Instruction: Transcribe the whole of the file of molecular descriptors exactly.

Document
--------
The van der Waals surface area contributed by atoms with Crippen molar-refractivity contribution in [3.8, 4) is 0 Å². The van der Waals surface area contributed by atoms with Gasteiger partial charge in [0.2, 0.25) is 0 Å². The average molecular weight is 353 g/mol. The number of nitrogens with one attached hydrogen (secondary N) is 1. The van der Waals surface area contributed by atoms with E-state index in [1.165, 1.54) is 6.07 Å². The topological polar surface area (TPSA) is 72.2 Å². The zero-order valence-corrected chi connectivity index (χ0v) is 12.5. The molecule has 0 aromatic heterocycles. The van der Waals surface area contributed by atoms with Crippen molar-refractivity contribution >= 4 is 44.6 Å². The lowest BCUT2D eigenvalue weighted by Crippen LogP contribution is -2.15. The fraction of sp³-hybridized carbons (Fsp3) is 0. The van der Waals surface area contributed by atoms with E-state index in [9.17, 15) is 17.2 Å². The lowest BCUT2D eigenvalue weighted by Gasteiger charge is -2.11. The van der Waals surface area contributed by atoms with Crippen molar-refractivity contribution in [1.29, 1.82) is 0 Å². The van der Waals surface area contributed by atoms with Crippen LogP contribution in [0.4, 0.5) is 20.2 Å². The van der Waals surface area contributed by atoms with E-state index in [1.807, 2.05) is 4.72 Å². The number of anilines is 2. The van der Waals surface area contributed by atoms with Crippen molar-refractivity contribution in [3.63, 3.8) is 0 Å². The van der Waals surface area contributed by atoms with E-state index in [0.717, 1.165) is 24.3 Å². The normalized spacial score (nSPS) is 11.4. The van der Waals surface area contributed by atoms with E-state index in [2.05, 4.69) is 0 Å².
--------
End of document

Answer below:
The van der Waals surface area contributed by atoms with Crippen molar-refractivity contribution in [3.8, 4) is 0 Å². The van der Waals surface area contributed by atoms with Gasteiger partial charge in [0.2, 0.25) is 0 Å². The average molecular weight is 353 g/mol. The number of nitrogens with one attached hydrogen (secondary N) is 1. The van der Waals surface area contributed by atoms with E-state index in [1.165, 1.54) is 6.07 Å². The topological polar surface area (TPSA) is 72.2 Å². The zero-order valence-corrected chi connectivity index (χ0v) is 12.5. The molecule has 0 aromatic heterocycles. The van der Waals surface area contributed by atoms with Crippen molar-refractivity contribution >= 4 is 44.6 Å². The lowest BCUT2D eigenvalue weighted by Crippen LogP contribution is -2.15. The fraction of sp³-hybridized carbons (Fsp3) is 0. The van der Waals surface area contributed by atoms with E-state index in [9.17, 15) is 17.2 Å². The lowest BCUT2D eigenvalue weighted by Gasteiger charge is -2.11. The van der Waals surface area contributed by atoms with Crippen molar-refractivity contribution in [1.29, 1.82) is 0 Å². The van der Waals surface area contributed by atoms with Crippen LogP contribution in [0.4, 0.5) is 20.2 Å². The van der Waals surface area contributed by atoms with E-state index in [1.807, 2.05) is 4.72 Å². The number of anilines is 2. The van der Waals surface area contributed by atoms with Crippen molar-refractivity contribution in [3.63, 3.8) is 0 Å². The van der Waals surface area contributed by atoms with E-state index in [0.717, 1.165) is 24.3 Å². The normalized spacial score (nSPS) is 11.4. The van der Waals surface area contributed by atoms with E-state index in [2.05, 4.69) is 0 Å².